When Paul Deschanel was elected president of France in January 1920, this article predicted great things. Instead, his behavior proved so erratic that he resigned after seven months and entered a mental institution.
Now if Paul Deschanel is to tread carefully in the footsteps of his excellent predecessors of the Third Republic, he has received the best possible schooling during his long career as President of the Chamber. He is promoted from presiding officer of a legislature to presiding officer of a nation. Aside from that and still with due attention paid to the traditions of the Presidency, as far as political affairs are concerned, there are great possibilities for Paul Deschanel.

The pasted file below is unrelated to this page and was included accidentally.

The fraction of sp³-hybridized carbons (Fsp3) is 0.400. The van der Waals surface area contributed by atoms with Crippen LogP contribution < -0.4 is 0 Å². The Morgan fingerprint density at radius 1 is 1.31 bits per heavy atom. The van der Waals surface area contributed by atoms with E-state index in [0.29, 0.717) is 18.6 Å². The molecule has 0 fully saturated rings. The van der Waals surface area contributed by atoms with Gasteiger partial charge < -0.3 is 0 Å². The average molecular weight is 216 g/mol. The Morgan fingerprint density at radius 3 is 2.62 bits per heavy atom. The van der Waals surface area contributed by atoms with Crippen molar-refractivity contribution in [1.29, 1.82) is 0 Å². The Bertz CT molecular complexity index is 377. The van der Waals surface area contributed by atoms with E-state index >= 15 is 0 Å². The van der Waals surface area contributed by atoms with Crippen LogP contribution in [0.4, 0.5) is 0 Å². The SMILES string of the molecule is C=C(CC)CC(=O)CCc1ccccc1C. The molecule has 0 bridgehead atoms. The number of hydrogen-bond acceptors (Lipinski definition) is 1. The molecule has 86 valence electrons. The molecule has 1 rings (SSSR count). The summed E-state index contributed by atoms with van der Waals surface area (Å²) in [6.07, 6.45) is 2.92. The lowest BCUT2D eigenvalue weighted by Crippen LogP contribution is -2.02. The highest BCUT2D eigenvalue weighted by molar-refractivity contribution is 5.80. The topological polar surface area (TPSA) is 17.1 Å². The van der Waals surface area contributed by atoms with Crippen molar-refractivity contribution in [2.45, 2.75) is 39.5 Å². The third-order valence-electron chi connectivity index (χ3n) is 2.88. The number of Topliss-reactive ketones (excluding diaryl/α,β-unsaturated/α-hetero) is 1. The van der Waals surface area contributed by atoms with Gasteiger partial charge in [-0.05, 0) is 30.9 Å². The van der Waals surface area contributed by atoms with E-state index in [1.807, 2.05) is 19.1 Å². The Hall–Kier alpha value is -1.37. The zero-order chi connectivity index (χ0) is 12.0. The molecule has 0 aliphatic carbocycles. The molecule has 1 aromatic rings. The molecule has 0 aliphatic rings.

Actually, the opposite occurred. Deschanel’s behavior became increasingly unhinged, culminating in falling out the window of a moving train and subsequently wandering around outside aimlessly in his pajamas. He resigned the presidency in September 1920 and entered a sanatorium.
Yet upon his release he was elected to France’s Senate, where he served for the rest of his life — apparently without incident, as far as I can tell.
Deschanel’s prior political position, President of the Chamber of Deputies, is equivalent to the American position Speaker of the House. Fortunately, America has had the opposite track record as France: only one Speaker of the House has ever become president, James K. Polk, and historians rank him in the top third of all presidents.
France’s New President: Paul Deschanel’s Shadowy Office Better Matched to His Personality Than to the Rugged Figure of Clemenceau
Published: Sunday, January 25, 1920
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